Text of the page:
Japan’s Dirty Secret: World’s top fossil fuel financier is fueling climate chaos and undermining energy security

November 8, 2022By OCI TeamBriefings, Featured No Comments

This briefing, “Japan’s Dirty Secret: World’s top fossil fuel financier is fueling climate chaos and undermining energy security,” reveals that Japan is the world’s largest public financier of fossil fuel projects, providing 10.6 billion USD per year between 2019 and 2021. Japan has been leading the drive to expand gas consumption in Asia and is the world’s leading financier of gas infrastructure globally, spending USD 6.7 billion on gas projects on average each year between 2019 and 2021.

At a Crossroads: Assessing G20 and MDB international energy finance ahead of stop funding fossils pledge deadline

November 1, 2022By OCI TeamBriefings, Featured 3 Comments

This report looks at G20 country and MDB traceable international public finance for fossil fuels from 2019-2021 and finds they are still backing at least USD 55 billion per year in oil, gas, and coal projects. This is a 35% drop compared to previous years (2016-2018), but still, almost twice the support provided for clean energy, which averaged only $29 billion per year.

Spain joins commitment to end international oil, gas, and coal finance, bringing total for potential finance shifted to USD 23.6 billion per year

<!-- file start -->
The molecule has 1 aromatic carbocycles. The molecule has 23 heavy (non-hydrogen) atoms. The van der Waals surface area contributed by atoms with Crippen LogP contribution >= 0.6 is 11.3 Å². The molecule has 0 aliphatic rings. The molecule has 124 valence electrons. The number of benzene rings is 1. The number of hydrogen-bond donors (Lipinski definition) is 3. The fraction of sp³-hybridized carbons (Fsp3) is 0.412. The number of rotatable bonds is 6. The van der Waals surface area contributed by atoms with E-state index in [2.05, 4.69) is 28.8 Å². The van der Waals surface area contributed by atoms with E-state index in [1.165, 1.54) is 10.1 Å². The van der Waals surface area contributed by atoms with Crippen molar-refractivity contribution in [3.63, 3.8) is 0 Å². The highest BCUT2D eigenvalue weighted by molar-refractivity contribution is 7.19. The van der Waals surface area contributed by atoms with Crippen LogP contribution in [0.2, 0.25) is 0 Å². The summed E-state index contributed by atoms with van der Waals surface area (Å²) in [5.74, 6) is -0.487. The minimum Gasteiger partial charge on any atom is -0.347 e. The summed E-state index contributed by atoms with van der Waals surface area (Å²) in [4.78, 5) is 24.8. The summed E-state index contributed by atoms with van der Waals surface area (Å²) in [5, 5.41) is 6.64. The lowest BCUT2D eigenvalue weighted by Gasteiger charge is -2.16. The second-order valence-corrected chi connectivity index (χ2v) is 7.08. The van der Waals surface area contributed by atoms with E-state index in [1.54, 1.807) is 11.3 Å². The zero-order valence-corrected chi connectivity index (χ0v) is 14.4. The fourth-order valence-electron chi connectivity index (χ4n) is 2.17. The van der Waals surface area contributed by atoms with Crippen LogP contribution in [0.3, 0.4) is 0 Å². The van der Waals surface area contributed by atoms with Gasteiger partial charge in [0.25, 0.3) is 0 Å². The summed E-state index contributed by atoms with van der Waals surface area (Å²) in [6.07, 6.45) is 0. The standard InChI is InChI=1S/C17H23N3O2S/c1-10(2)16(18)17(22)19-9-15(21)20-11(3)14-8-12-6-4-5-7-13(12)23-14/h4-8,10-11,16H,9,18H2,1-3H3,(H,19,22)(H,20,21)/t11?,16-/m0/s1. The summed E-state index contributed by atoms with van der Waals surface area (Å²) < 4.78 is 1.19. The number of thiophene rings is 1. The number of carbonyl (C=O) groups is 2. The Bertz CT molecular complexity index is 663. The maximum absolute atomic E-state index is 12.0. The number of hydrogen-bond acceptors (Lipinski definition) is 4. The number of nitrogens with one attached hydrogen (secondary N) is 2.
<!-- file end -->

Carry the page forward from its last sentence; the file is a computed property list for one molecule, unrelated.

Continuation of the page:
November 10, 2021By LaurieBlog Post, News, Press Releases, Stop Funding Fossils

This increases the number of signatories to 30 and the annual average of potential public finance shifted out of fossil fuels and into clean energy to at least USD 23.6 billion per year. This equals 37% of annual public finance for fossil fuels provided by G20 countries and the Multilateral Development Banks (MDBs) between 2018 and 2020. 

The Sky’s Limit Africa: The Case for a Just Energy Transition from Fossil Fuel Production in Africa

October 14, 2021By OCI TeamAfrica, Featured, Reports, Resources 1 Comment

The Sky’s Limit Africa assesses fossil fuel industry plans to sink USD $230 billion into the development of new extraction projects in Africa in the next decade — and USD $1.4 trillion by 2050. It finds these projects are not compatible with a safe climate future and that they are at risk of becoming stranded assets that leave behind unfunded clean-up, shortfalls of government revenue, and overnight job losses.

Biden’s climate diplomacy mustn’t turn a blind eye to Big Oil’s “dirty footprints” in Africa

March 15, 2021By Chairman OkoloiseBlog Post, Deep Dive, Featured

When President Joe Biden signed his first set of Executive Orders on Climate Change and cancelled the Keystone XL pipeline project soon after his inauguration, he sent a very clear message to the global fossil fuel industry: it’s no longer going to be business-as-usual with fighting the existential threat that climate change poses to humanity.